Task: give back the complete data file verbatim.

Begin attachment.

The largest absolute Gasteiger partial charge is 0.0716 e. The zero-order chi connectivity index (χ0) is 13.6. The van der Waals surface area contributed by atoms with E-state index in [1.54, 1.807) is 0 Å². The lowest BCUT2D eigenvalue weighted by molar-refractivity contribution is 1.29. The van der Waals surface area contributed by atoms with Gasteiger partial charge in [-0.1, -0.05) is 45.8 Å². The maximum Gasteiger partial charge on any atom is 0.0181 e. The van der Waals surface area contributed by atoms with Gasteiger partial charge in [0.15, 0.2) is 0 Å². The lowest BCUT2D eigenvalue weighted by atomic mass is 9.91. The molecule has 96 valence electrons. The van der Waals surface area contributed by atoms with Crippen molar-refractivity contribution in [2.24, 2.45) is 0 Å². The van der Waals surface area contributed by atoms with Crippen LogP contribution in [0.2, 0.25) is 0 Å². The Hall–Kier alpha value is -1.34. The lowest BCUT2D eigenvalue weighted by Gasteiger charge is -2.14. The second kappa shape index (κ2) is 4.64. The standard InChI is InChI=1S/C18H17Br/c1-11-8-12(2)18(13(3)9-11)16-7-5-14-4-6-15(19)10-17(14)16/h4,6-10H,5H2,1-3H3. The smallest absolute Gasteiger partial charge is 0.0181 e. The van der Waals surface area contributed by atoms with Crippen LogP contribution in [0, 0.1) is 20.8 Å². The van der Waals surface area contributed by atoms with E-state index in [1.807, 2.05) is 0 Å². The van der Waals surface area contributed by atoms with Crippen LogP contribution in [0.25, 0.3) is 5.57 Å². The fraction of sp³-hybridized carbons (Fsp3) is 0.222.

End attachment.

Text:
The largest absolute Gasteiger partial charge is 0.0716 e. The zero-order chi connectivity index (χ0) is 13.6. The van der Waals surface area contributed by atoms with E-state index in [1.54, 1.807) is 0 Å². The lowest BCUT2D eigenvalue weighted by molar-refractivity contribution is 1.29. The van der Waals surface area contributed by atoms with Gasteiger partial charge in [-0.1, -0.05) is 45.8 Å². The maximum Gasteiger partial charge on any atom is 0.0181 e. The van der Waals surface area contributed by atoms with Gasteiger partial charge in [0.15, 0.2) is 0 Å². The lowest BCUT2D eigenvalue weighted by atomic mass is 9.91. The molecule has 96 valence electrons. The van der Waals surface area contributed by atoms with Crippen molar-refractivity contribution in [2.24, 2.45) is 0 Å². The van der Waals surface area contributed by atoms with Crippen LogP contribution in [0.2, 0.25) is 0 Å². The Hall–Kier alpha value is -1.34. The lowest BCUT2D eigenvalue weighted by Gasteiger charge is -2.14. The second kappa shape index (κ2) is 4.64. The standard InChI is InChI=1S/C18H17Br/c1-11-8-12(2)18(13(3)9-11)16-7-5-14-4-6-15(19)10-17(14)16/h4,6-10H,5H2,1-3H3. The smallest absolute Gasteiger partial charge is 0.0181 e. The van der Waals surface area contributed by atoms with Crippen LogP contribution in [0, 0.1) is 20.8 Å². The van der Waals surface area contributed by atoms with E-state index in [1.807, 2.05) is 0 Å². The van der Waals surface area contributed by atoms with Crippen LogP contribution in [0.25, 0.3) is 5.57 Å². The fraction of sp³-hybridized carbons (Fsp3) is 0.222.